Thursday, January 9, 2014

Viva Las Vegas Part II

Having gone to sleep at around 5.30 in the morning after being awake for over 30 hours, I expected to sleep until noon and pick it up slowly from there. When I opened my eyes, had a big yawn and realised where I was, I looked at my phone and found that it was 8.30. In the morning. On Saturday. I pulled my blanket over my head again in order to put some more sleep on the clock. I closed my eyes, drifted off, woke up again and looked at the clock. 8.35. I tried once more but around 8.50, I conceded that I was not going to get any more sleep. I simply wasn't tired. 

I figured that, if I wasn't getting any more sleep, I might as well get breakfast. I got up, banged my head on the bunk above me, splashed some water on my face and walked to the kitchen. Good days begin with good breakfast and, to my joy, I found that breakfast consisted of pancakes. Many American hostels provide pancake breakfasts and I'm always very happy about this. European hostel breakfasts typically consist of white and brown bread, butter, some jam and a large tub of peanutbutter. If you're lucky, there's some cereal thrown in but that’s it.
Pancake breakfast, on the other hand, is FUN! The hostel provides a couple of buckets of pancake batter and cooking oil and the rest is up to you. Breakfasts are always more popular when 'all you can eat pancakes' is on the menu. From early in the morning, people dart around the kitchen, fiddling around with frying pans, flipping pancakes in the air and building pancakes with all kinds of fillings.

Yay for pancakes!

It is a great start to the day. As I had not done any shopping  (apart from beer ofcourse), I stuck to pancakes with maple syrup and after baking up a couple of them, I made my way to the courtyard. The sun was now out in force and about a dozen people were enjoying the early heat. Apart from the people having breakfast, a couple of guys had already started the day’s party.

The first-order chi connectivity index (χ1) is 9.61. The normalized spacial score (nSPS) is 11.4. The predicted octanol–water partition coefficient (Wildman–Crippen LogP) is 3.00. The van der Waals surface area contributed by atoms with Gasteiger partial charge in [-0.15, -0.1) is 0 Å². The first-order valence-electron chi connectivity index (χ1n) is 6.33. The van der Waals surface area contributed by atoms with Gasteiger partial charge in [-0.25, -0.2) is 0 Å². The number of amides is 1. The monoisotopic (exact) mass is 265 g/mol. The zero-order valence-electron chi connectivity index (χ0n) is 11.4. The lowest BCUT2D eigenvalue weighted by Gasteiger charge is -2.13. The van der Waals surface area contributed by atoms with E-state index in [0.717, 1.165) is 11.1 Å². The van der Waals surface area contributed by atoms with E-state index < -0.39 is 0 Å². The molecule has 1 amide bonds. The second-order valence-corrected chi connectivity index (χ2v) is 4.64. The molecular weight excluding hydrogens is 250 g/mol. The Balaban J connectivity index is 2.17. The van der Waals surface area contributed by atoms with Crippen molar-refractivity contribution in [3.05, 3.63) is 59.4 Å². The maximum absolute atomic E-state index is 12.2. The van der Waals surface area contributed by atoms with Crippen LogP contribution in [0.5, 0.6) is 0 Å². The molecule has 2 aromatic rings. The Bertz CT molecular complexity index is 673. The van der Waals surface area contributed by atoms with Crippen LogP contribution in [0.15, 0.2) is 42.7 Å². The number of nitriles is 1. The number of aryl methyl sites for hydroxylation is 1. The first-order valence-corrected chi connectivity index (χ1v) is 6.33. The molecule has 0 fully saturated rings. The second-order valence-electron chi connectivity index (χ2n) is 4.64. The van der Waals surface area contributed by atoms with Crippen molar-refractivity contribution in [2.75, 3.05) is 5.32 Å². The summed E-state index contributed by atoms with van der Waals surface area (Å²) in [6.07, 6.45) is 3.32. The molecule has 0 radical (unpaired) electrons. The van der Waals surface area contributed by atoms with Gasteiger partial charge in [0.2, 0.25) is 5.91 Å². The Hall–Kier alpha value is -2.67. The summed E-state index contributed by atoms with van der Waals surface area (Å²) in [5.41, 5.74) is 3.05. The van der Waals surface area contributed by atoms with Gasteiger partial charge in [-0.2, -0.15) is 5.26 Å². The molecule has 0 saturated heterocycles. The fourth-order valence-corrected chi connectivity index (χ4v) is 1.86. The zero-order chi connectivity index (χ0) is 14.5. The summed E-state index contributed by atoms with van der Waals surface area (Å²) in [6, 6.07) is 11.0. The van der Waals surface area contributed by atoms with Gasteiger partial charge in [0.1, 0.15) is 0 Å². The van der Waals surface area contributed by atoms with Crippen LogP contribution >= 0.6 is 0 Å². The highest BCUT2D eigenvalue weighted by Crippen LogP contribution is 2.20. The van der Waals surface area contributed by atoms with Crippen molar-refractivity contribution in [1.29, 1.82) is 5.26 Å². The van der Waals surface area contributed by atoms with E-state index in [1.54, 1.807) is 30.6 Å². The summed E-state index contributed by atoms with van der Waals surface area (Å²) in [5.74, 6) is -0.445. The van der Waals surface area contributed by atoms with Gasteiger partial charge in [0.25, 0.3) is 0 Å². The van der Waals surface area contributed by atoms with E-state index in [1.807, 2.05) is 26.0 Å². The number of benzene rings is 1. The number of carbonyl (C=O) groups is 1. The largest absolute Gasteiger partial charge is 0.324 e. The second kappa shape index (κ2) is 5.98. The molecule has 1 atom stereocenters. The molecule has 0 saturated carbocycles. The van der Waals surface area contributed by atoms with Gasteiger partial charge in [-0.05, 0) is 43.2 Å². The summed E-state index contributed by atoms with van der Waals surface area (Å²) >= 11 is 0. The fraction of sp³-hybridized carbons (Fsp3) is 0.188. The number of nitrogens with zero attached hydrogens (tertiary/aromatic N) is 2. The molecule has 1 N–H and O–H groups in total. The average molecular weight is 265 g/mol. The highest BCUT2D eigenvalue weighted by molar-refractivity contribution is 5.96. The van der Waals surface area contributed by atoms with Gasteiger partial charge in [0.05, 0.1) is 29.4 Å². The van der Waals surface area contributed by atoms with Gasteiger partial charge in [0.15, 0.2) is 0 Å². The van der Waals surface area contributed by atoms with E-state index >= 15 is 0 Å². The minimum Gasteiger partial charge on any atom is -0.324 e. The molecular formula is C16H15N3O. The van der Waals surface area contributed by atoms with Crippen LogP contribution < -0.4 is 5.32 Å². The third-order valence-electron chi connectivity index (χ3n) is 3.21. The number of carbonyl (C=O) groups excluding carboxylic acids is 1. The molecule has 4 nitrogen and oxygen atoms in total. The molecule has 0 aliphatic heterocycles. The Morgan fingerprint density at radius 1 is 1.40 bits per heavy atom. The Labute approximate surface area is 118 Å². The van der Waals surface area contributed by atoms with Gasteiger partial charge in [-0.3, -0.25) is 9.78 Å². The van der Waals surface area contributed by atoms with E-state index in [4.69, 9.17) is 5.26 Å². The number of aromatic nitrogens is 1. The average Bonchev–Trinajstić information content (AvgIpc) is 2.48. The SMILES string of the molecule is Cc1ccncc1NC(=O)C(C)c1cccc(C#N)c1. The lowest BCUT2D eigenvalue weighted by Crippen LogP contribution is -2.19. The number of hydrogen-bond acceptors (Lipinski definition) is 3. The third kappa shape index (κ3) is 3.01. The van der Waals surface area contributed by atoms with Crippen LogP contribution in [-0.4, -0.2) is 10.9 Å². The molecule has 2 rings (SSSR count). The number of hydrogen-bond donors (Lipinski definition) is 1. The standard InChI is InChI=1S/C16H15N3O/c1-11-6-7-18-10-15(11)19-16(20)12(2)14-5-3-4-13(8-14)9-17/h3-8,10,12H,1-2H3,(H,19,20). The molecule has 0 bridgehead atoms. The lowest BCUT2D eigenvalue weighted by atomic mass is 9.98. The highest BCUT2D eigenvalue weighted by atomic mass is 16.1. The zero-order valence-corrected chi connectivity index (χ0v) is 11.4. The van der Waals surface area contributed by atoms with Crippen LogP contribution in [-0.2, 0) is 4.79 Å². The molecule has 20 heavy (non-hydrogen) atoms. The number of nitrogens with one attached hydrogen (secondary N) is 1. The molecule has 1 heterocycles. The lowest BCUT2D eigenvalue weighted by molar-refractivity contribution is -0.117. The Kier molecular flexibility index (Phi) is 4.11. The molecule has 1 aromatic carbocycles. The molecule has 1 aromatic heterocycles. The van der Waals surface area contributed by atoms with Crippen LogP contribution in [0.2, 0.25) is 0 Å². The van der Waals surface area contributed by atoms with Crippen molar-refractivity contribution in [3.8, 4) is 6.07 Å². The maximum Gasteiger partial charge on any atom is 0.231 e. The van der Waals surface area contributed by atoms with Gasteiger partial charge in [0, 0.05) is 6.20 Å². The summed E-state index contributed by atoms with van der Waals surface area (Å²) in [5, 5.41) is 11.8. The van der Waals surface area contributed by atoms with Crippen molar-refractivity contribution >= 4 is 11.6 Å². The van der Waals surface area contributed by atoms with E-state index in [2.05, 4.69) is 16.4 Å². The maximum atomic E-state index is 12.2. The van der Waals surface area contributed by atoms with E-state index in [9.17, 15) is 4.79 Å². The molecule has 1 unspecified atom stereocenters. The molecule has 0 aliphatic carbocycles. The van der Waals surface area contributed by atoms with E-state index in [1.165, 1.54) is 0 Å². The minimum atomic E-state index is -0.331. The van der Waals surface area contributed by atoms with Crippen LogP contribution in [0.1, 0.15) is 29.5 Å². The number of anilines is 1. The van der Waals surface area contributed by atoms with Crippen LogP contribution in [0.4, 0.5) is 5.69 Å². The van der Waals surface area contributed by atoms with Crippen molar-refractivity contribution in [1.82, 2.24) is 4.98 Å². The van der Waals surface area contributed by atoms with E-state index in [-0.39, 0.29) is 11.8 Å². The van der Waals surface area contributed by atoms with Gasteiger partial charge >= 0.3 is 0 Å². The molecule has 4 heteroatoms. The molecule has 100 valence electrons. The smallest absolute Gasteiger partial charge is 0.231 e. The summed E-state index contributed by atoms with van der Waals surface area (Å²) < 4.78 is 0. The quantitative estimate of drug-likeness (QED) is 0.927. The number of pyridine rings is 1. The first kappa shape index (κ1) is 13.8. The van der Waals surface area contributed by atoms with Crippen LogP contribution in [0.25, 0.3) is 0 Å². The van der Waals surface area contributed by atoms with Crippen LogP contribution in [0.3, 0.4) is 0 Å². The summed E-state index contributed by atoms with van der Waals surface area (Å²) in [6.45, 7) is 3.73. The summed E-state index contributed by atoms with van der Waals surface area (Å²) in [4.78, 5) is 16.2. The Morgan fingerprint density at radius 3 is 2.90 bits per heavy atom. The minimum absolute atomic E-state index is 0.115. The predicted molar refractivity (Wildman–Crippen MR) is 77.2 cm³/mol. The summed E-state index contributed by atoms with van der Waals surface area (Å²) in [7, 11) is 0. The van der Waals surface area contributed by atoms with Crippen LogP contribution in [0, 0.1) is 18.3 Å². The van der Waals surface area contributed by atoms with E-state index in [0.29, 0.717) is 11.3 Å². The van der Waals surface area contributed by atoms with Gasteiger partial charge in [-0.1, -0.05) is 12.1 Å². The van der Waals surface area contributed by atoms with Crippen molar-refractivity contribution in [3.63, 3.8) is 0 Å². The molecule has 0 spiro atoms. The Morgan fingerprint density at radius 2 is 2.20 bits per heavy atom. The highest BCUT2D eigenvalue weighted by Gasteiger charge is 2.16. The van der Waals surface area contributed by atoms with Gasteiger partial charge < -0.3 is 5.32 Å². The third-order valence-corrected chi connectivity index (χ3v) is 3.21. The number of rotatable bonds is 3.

One of them was a guy I later christened Bud as, throughout my stay at the hostel, he was nearly always there, sipping 27oz. cans of Bud Ice. He had short blond curly hair, wore surfer clothing and functioned as the defacto ring leader of whoever happened to be there. The only times I saw him leave the courtyard was when he ran out of beer and was forced to make the trek up the block to 7/11 for a new 12pack of tall boys. He was a nice and funny guy and I had several conversations with him throughout the week, mostly about drinking. I just wonder what brings someone to Las Vegas for a week and half, only to spend their entire time in the hostel garden. As I said, the hostel garden was great, so great in fact that I decided to join Bud for a beer. I had a quick shower, got a couple of cans at our neighbourhood Liquor Paradise and sat there with Bud and a bunch of others, enjoying the sun, talking about travelling and partying and having a good time. Every now and then, someone would leave, and others would join, and so the party never ended. After 2 cans of PBR, however, I decided that was time to go do something, so I got my things together, said goodbye to Bud and his cronies and set off for the Strip. 

As my hostel was technically on the Strip, I succeeded in record time. Don't be fooled by this though. The Strip is Very Long and you'll be easily mistaken by the distances between seemingly approximate points. The weather was amazing and made me realise I didn't bring sunscreen so I walked into the first drugstore I came across and handed over 5 dollars for a new tube. Now suitably protected against the sun, I sat down on a fence and looked at Vegas.